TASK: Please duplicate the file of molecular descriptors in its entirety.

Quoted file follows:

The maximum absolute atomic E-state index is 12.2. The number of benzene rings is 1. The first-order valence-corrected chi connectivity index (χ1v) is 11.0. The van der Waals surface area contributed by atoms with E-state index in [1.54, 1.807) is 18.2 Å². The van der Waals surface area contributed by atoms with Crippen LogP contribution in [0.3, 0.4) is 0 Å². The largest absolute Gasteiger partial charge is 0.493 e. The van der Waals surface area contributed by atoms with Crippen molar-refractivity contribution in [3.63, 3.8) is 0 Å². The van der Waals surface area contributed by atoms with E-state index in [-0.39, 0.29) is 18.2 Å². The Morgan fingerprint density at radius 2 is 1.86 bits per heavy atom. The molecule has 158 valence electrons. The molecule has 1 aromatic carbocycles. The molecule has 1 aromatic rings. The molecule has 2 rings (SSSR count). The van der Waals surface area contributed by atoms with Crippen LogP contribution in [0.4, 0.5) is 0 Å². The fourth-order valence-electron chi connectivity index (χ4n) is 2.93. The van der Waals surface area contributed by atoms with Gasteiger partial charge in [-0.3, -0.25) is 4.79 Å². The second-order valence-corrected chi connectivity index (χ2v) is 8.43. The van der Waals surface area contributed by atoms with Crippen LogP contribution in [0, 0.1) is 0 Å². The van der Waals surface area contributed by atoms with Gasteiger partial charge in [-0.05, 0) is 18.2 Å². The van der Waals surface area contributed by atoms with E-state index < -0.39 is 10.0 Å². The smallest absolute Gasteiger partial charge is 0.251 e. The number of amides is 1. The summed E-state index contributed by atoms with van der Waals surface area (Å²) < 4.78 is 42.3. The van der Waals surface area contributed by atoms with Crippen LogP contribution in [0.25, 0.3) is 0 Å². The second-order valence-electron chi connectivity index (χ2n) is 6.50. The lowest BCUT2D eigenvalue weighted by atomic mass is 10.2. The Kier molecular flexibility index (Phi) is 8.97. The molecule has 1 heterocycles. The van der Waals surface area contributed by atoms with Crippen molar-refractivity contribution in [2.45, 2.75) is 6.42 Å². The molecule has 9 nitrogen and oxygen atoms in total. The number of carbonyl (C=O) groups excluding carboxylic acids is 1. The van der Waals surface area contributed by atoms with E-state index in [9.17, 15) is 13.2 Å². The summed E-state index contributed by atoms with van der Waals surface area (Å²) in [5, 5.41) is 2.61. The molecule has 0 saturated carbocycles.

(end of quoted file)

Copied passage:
The maximum absolute atomic E-state index is 12.2. The number of benzene rings is 1. The first-order valence-corrected chi connectivity index (χ1v) is 11.0. The van der Waals surface area contributed by atoms with E-state index in [1.54, 1.807) is 18.2 Å². The van der Waals surface area contributed by atoms with Crippen LogP contribution in [0.3, 0.4) is 0 Å². The largest absolute Gasteiger partial charge is 0.493 e. The van der Waals surface area contributed by atoms with Crippen molar-refractivity contribution in [3.63, 3.8) is 0 Å². The van der Waals surface area contributed by atoms with E-state index in [-0.39, 0.29) is 18.2 Å². The Morgan fingerprint density at radius 2 is 1.86 bits per heavy atom. The molecule has 158 valence electrons. The molecule has 1 aromatic carbocycles. The molecule has 1 aromatic rings. The molecule has 2 rings (SSSR count). The van der Waals surface area contributed by atoms with Crippen LogP contribution in [0.4, 0.5) is 0 Å². The fourth-order valence-electron chi connectivity index (χ4n) is 2.93. The van der Waals surface area contributed by atoms with Gasteiger partial charge in [-0.3, -0.25) is 4.79 Å². The second-order valence-corrected chi connectivity index (χ2v) is 8.43. The van der Waals surface area contributed by atoms with Crippen LogP contribution in [0, 0.1) is 0 Å². The van der Waals surface area contributed by atoms with Gasteiger partial charge in [-0.05, 0) is 18.2 Å². The van der Waals surface area contributed by atoms with E-state index < -0.39 is 10.0 Å². The smallest absolute Gasteiger partial charge is 0.251 e. The number of amides is 1. The summed E-state index contributed by atoms with van der Waals surface area (Å²) < 4.78 is 42.3. The van der Waals surface area contributed by atoms with Crippen LogP contribution in [0.25, 0.3) is 0 Å². The second-order valence-electron chi connectivity index (χ2n) is 6.50. The lowest BCUT2D eigenvalue weighted by atomic mass is 10.2. The Kier molecular flexibility index (Phi) is 8.97. The molecule has 1 heterocycles. The van der Waals surface area contributed by atoms with Crippen molar-refractivity contribution in [2.45, 2.75) is 6.42 Å². The molecule has 9 nitrogen and oxygen atoms in total. The number of carbonyl (C=O) groups excluding carboxylic acids is 1. The van der Waals surface area contributed by atoms with E-state index in [9.17, 15) is 13.2 Å². The summed E-state index contributed by atoms with van der Waals surface area (Å²) in [5, 5.41) is 2.61. The molecule has 0 saturated carbocycles.